Electricitylight bulb

By Austin Jepson

Sept 27, 2018


At the end of the day,

Darkness settles in.

Rustic cabins are dimly lit

By small flames.


Tales are told,

Meals are had,

Beds are made

And the people crawl in.


Power surges over lines,

And one by one,

The circuits connect.


TVs come on,

Sound systems blare,

People get ready

To go out on the town.


Workers start shifts,

Products are built,

Factories hum.

No lost time.


Houses across the land

Turn on switches

And in an instant,

The day continues on.


When did that become

Part of God’s design?

In the beginning, God created

The day and the night.


Maybe our bodies were built

For darkness

As much as light,


For rest,

As much as work,


For quiet,

As much as noise.


Maybe we need to just

Turn off the day.

Maybe we need to

Embrace more the night.

About author

Austin Jepson

I am a non-verbal boy with autism. I was adopted by the Jepsons at age seven. Prior to that, I lived in foster care for 2 years. My original family could not take very proper care of me and I was taken from their home. My memories of them are still alive, though, and I love them, even though they had problems. My life now is better. My mom and dad love me and so do my brothers. I am lucky for that. As I am planning on going to college some day, writing in this blog is great practice. I hope you like it. Maybe you will learn something about autism. I hope so.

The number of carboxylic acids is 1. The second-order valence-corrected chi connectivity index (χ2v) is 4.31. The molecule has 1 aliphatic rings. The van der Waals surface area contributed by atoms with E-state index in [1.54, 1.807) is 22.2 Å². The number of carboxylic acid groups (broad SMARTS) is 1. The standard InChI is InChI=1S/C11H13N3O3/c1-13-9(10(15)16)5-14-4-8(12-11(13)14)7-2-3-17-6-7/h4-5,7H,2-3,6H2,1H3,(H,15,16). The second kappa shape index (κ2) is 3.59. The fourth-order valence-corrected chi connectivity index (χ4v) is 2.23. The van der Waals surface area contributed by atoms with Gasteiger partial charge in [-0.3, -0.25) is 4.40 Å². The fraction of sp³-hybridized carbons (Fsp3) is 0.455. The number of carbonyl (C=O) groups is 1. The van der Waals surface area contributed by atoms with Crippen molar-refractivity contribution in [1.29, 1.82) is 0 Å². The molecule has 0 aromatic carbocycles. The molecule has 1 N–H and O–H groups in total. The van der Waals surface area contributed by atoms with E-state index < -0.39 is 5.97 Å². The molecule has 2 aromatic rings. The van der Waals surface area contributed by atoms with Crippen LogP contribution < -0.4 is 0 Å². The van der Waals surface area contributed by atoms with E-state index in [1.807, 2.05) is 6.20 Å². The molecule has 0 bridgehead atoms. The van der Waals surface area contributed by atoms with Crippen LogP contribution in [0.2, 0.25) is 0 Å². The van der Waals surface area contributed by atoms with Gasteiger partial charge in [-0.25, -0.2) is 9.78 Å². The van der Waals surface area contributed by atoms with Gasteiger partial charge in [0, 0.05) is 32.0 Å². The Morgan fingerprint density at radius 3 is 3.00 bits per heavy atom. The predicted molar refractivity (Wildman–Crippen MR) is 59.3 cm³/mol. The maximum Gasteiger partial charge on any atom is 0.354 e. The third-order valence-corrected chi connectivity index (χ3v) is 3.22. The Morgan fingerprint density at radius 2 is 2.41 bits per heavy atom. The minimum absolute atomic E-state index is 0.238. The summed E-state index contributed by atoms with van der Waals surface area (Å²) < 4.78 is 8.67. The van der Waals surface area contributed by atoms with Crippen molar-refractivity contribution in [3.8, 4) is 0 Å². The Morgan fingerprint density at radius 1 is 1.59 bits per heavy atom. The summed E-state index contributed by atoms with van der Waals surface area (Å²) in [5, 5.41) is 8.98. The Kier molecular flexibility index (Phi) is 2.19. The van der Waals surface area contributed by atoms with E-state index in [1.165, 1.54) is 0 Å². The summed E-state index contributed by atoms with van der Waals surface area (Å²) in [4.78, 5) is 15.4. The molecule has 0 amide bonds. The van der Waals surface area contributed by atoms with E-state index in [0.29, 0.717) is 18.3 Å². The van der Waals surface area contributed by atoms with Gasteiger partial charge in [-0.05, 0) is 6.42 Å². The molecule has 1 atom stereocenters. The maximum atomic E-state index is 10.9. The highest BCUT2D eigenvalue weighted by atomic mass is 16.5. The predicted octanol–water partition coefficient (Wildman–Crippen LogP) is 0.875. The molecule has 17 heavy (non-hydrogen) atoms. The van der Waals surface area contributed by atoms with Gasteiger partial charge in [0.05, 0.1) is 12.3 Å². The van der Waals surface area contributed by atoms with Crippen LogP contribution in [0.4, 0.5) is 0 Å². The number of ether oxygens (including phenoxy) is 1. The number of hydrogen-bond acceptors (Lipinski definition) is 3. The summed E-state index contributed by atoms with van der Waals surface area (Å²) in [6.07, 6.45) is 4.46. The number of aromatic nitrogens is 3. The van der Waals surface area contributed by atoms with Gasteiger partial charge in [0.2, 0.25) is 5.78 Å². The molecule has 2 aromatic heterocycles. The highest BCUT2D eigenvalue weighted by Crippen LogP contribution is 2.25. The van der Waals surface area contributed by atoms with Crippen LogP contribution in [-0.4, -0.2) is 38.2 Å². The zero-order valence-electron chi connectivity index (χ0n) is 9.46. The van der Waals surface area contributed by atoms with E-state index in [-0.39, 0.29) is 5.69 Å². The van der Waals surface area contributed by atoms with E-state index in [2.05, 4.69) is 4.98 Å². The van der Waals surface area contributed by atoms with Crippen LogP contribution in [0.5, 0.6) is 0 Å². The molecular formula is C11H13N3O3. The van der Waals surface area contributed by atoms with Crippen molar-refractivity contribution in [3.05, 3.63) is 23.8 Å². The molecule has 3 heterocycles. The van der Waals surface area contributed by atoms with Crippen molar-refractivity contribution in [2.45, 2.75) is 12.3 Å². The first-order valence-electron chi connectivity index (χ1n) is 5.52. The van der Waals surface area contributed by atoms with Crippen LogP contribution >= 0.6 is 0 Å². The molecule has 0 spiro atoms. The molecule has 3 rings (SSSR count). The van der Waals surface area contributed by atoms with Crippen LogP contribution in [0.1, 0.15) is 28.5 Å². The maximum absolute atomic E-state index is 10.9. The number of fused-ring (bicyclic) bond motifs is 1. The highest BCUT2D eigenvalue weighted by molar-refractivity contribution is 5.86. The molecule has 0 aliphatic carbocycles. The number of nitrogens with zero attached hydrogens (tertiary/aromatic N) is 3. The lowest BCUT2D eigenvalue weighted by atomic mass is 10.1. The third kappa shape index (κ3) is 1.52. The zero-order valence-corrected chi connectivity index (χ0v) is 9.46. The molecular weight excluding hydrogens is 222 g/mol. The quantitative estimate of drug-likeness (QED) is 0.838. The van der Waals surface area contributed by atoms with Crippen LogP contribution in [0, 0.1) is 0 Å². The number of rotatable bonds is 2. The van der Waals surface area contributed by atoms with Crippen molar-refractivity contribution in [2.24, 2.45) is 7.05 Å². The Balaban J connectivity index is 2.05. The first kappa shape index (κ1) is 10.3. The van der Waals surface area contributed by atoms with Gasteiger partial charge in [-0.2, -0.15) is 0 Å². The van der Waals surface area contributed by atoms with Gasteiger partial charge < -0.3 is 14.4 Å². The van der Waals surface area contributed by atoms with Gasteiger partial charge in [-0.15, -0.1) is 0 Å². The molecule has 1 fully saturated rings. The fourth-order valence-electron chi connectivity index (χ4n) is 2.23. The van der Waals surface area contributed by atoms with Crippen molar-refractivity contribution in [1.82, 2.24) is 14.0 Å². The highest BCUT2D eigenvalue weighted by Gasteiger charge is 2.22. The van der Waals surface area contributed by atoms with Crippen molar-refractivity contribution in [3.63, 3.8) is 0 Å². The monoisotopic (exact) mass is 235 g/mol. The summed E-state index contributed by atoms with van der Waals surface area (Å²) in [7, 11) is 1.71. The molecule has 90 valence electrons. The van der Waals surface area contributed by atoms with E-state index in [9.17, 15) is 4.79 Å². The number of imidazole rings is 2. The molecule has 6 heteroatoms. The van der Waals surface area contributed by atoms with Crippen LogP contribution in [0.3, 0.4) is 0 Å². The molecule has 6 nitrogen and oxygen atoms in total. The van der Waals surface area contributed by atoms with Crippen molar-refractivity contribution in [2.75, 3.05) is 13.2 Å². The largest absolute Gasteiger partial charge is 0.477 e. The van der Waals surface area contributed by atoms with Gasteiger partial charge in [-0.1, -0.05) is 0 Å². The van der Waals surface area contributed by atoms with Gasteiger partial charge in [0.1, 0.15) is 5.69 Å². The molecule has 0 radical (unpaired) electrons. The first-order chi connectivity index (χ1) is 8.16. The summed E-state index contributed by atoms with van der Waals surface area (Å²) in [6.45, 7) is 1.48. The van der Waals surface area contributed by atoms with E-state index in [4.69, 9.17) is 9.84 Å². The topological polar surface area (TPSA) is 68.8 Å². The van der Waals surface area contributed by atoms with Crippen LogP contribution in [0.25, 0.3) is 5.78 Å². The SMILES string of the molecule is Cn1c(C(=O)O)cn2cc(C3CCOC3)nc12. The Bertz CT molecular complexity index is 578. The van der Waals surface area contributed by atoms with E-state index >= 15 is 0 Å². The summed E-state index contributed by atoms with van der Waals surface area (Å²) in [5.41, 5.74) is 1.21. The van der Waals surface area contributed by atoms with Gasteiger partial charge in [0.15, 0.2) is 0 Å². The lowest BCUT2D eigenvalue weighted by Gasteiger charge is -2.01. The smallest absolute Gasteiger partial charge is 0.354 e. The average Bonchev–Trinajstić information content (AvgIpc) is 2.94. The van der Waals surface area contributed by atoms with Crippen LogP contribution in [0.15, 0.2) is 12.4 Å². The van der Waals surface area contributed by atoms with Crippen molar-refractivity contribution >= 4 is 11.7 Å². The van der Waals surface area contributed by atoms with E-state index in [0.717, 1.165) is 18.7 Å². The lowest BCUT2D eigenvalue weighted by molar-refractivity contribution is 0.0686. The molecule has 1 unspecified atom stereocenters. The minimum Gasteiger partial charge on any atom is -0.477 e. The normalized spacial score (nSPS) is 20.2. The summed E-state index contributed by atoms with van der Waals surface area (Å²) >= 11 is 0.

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  1. REPLY

    Laraine Hoff says

    That was inspired. What a very special young man you are. Thank you…please keep writing!

  2. REPLY

    Bonita Klingler says

    It is most enjoyable to read your deep thoughts about life. We might all do better to slow down and reflect on your ideas. Thanks for sharing.

  3. REPLY

    Janet Lee Wise says

    Dear Austin: I love electricity, and I love your poem about it. As a psychologist I can promise you (because I am guilty of it myself) that most of us get side-tracked from temporal and spiritual progression because of things that seem more “urgent” and are more “fun” to do. Do I hear in your voice some self-criticism? Believe that Heavenly Father knows you and loves you just the way you are. The son of our Bishop has autism. When I was the Music Director in our ward, he would wave his arms around–like me–and vocalize. I always loved it, because I knew he was truly worshiping the Lord with me. His dad didn’t like it though. He thought Sacrament Meeting should be more “reverent.” I guess some people don’t know what “worship” looks like. But his son reached out to me when I was released–reached out his hand to me and took mine as I walked down from the stand for the last time. That meant so much more to me that all the cards and “thank yous” I got from members who could talk and sing. You can share your light, without having to verbalize a thing. I am so glad I found your page.

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